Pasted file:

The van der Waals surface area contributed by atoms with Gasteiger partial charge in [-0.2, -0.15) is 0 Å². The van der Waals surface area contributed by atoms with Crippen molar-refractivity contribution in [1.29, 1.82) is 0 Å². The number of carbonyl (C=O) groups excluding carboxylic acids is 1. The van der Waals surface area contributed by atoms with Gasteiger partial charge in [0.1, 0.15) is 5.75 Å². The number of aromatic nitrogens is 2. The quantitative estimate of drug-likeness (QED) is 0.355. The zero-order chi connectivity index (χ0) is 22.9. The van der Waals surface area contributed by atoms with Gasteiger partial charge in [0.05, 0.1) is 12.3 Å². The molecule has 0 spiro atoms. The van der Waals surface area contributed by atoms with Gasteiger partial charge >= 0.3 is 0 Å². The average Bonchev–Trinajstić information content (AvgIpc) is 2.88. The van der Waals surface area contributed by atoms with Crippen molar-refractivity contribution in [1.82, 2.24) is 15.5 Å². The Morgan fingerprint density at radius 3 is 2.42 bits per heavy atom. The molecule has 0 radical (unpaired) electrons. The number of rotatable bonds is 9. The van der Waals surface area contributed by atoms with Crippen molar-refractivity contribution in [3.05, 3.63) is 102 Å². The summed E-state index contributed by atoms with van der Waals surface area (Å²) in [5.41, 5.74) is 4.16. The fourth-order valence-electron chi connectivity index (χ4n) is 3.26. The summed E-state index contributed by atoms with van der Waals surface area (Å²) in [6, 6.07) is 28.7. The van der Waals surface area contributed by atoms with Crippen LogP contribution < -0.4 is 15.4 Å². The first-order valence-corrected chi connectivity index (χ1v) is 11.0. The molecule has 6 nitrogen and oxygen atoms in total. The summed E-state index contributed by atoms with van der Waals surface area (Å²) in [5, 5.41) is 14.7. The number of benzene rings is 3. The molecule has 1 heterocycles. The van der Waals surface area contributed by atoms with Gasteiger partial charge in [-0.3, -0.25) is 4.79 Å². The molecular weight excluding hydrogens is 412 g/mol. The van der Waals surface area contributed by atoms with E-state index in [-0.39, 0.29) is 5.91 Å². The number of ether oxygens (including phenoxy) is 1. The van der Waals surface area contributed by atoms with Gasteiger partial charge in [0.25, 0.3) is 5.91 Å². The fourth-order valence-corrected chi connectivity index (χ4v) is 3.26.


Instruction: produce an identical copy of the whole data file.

The van der Waals surface area contributed by atoms with Gasteiger partial charge in [-0.2, -0.15) is 0 Å². The van der Waals surface area contributed by atoms with Crippen molar-refractivity contribution in [1.29, 1.82) is 0 Å². The number of carbonyl (C=O) groups excluding carboxylic acids is 1. The van der Waals surface area contributed by atoms with Gasteiger partial charge in [0.1, 0.15) is 5.75 Å². The number of aromatic nitrogens is 2. The quantitative estimate of drug-likeness (QED) is 0.355. The zero-order chi connectivity index (χ0) is 22.9. The van der Waals surface area contributed by atoms with Gasteiger partial charge in [0.05, 0.1) is 12.3 Å². The molecule has 0 spiro atoms. The van der Waals surface area contributed by atoms with Gasteiger partial charge >= 0.3 is 0 Å². The average Bonchev–Trinajstić information content (AvgIpc) is 2.88. The van der Waals surface area contributed by atoms with Crippen molar-refractivity contribution in [1.82, 2.24) is 15.5 Å². The Morgan fingerprint density at radius 3 is 2.42 bits per heavy atom. The molecule has 0 radical (unpaired) electrons. The number of rotatable bonds is 9. The van der Waals surface area contributed by atoms with Crippen molar-refractivity contribution in [3.05, 3.63) is 102 Å². The summed E-state index contributed by atoms with van der Waals surface area (Å²) in [5.41, 5.74) is 4.16. The fourth-order valence-electron chi connectivity index (χ4n) is 3.26. The summed E-state index contributed by atoms with van der Waals surface area (Å²) in [6, 6.07) is 28.7. The van der Waals surface area contributed by atoms with Crippen LogP contribution < -0.4 is 15.4 Å². The first-order valence-corrected chi connectivity index (χ1v) is 11.0. The molecule has 6 nitrogen and oxygen atoms in total. The summed E-state index contributed by atoms with van der Waals surface area (Å²) in [5, 5.41) is 14.7. The number of benzene rings is 3. The molecule has 1 heterocycles. The van der Waals surface area contributed by atoms with Gasteiger partial charge in [-0.3, -0.25) is 4.79 Å². The molecular weight excluding hydrogens is 412 g/mol. The van der Waals surface area contributed by atoms with E-state index in [-0.39, 0.29) is 5.91 Å². The number of ether oxygens (including phenoxy) is 1. The van der Waals surface area contributed by atoms with Gasteiger partial charge in [0.25, 0.3) is 5.91 Å². The fourth-order valence-corrected chi connectivity index (χ4v) is 3.26.